Pumpkin’s Birth Story: Part 1

I wrote Babykin’s homebirth story right after she was born (8 months ago), and now I’ve decided it’s time to tell you about my first daughter’s birth.

This story really needs to start with the two years it took us to get pregnant with our first baby. We were living down in Dallas, Texas when we decided to start “trying”. Like most naive young couples, we believed that within a few months we would have some good news to share, so we made the mistake of telling some of our friends that we hoped to be pregnant, soon. Nearly every week, at least one of them would ask, “Any news yet?” Eventually they asked less often, but it was very frustrating and depressing to be constantly reminded that we “still” weren’t pregnant.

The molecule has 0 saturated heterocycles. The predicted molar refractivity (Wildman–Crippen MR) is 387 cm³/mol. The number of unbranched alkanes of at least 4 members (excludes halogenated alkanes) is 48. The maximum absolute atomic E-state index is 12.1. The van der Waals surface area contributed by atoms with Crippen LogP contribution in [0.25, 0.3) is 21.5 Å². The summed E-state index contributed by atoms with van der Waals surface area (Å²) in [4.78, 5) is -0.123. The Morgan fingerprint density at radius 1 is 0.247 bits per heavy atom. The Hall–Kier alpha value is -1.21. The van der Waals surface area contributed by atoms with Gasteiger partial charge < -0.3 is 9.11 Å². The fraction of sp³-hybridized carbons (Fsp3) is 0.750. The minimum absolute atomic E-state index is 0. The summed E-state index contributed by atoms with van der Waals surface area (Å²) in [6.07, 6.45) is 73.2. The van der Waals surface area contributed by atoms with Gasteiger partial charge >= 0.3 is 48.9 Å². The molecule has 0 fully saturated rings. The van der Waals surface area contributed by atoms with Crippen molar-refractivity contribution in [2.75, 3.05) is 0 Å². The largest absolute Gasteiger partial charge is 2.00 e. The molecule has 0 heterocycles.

Almost two years later, we moved from Texas to New Hampshire, with a long stop in Ohio to visit family. Once we were in New Hampshire, the promised job was postponed for three months. We spent a lot of time together at the bookstore while my hubby learned everything he could about his new career field. I read about health (we had both suffered from mono a few years before and I wanted to improve our health, which we’re still working on) and we decided to do a dietary “detox”. We followed some book that I can’t even remember the name of and began by only eating fruit for several days, then adding in other foods, every few days. No processed food was allowed and when grains were added back in the end, only gluten-free ones were included. We followed this plan for almost a month. At the end of that detox, I was pregnant! I am fully convinced that cutting out processed foods and eating only “real” food is what made the difference! I didn’t understand it at the time, but the same thing happened with my second baby, after over two years of being unable to get pregnant. We cut out all processed food and just over a month later, I was pregnant again! 🙂